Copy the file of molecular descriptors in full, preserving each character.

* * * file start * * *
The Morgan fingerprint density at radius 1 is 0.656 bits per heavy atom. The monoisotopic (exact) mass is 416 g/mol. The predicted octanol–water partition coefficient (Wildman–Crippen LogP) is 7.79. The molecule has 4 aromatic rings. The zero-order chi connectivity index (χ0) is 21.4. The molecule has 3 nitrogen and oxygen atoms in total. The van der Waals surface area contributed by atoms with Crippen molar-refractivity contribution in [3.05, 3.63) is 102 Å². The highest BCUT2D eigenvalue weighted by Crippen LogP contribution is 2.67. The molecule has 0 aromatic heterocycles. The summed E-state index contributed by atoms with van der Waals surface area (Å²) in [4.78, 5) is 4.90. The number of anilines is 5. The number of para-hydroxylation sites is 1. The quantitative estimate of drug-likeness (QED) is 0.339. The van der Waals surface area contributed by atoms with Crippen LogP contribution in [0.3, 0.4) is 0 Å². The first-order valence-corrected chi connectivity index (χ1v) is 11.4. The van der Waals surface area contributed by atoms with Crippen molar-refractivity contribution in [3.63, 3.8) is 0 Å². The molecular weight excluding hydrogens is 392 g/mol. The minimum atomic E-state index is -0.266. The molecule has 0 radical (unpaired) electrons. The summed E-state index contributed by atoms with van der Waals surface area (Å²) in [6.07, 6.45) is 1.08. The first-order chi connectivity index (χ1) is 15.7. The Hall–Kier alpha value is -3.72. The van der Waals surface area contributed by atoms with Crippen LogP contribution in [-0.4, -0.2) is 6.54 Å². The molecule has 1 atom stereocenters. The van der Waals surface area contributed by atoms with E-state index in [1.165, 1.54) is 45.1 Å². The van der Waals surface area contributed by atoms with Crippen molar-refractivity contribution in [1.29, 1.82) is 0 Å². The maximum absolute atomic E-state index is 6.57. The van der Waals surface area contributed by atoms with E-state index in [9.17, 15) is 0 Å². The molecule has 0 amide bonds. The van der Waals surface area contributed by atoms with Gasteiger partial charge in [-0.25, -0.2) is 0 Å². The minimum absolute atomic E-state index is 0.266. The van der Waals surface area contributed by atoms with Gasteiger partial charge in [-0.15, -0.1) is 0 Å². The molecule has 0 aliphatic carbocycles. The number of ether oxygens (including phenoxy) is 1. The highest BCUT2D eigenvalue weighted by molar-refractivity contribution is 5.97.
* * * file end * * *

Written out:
The Morgan fingerprint density at radius 1 is 0.656 bits per heavy atom. The monoisotopic (exact) mass is 416 g/mol. The predicted octanol–water partition coefficient (Wildman–Crippen LogP) is 7.79. The molecule has 4 aromatic rings. The zero-order chi connectivity index (χ0) is 21.4. The molecule has 3 nitrogen and oxygen atoms in total. The van der Waals surface area contributed by atoms with Crippen molar-refractivity contribution in [3.05, 3.63) is 102 Å². The highest BCUT2D eigenvalue weighted by Crippen LogP contribution is 2.67. The molecule has 0 aromatic heterocycles. The summed E-state index contributed by atoms with van der Waals surface area (Å²) in [4.78, 5) is 4.90. The number of anilines is 5. The number of para-hydroxylation sites is 1. The quantitative estimate of drug-likeness (QED) is 0.339. The van der Waals surface area contributed by atoms with Crippen LogP contribution in [0.3, 0.4) is 0 Å². The first-order valence-corrected chi connectivity index (χ1v) is 11.4. The van der Waals surface area contributed by atoms with Crippen molar-refractivity contribution in [3.63, 3.8) is 0 Å². The molecular weight excluding hydrogens is 392 g/mol. The minimum atomic E-state index is -0.266. The molecule has 0 radical (unpaired) electrons. The summed E-state index contributed by atoms with van der Waals surface area (Å²) in [6.07, 6.45) is 1.08. The first-order chi connectivity index (χ1) is 15.7. The Hall–Kier alpha value is -3.72. The van der Waals surface area contributed by atoms with Crippen LogP contribution in [-0.4, -0.2) is 6.54 Å². The molecule has 1 atom stereocenters. The van der Waals surface area contributed by atoms with E-state index in [1.165, 1.54) is 45.1 Å². The van der Waals surface area contributed by atoms with Crippen molar-refractivity contribution in [1.29, 1.82) is 0 Å². The maximum absolute atomic E-state index is 6.57. The van der Waals surface area contributed by atoms with E-state index in [9.17, 15) is 0 Å². The molecule has 0 amide bonds. The van der Waals surface area contributed by atoms with Gasteiger partial charge in [-0.25, -0.2) is 0 Å². The minimum absolute atomic E-state index is 0.266. The van der Waals surface area contributed by atoms with Gasteiger partial charge in [-0.15, -0.1) is 0 Å². The molecule has 0 aliphatic carbocycles. The number of ether oxygens (including phenoxy) is 1. The highest BCUT2D eigenvalue weighted by molar-refractivity contribution is 5.97.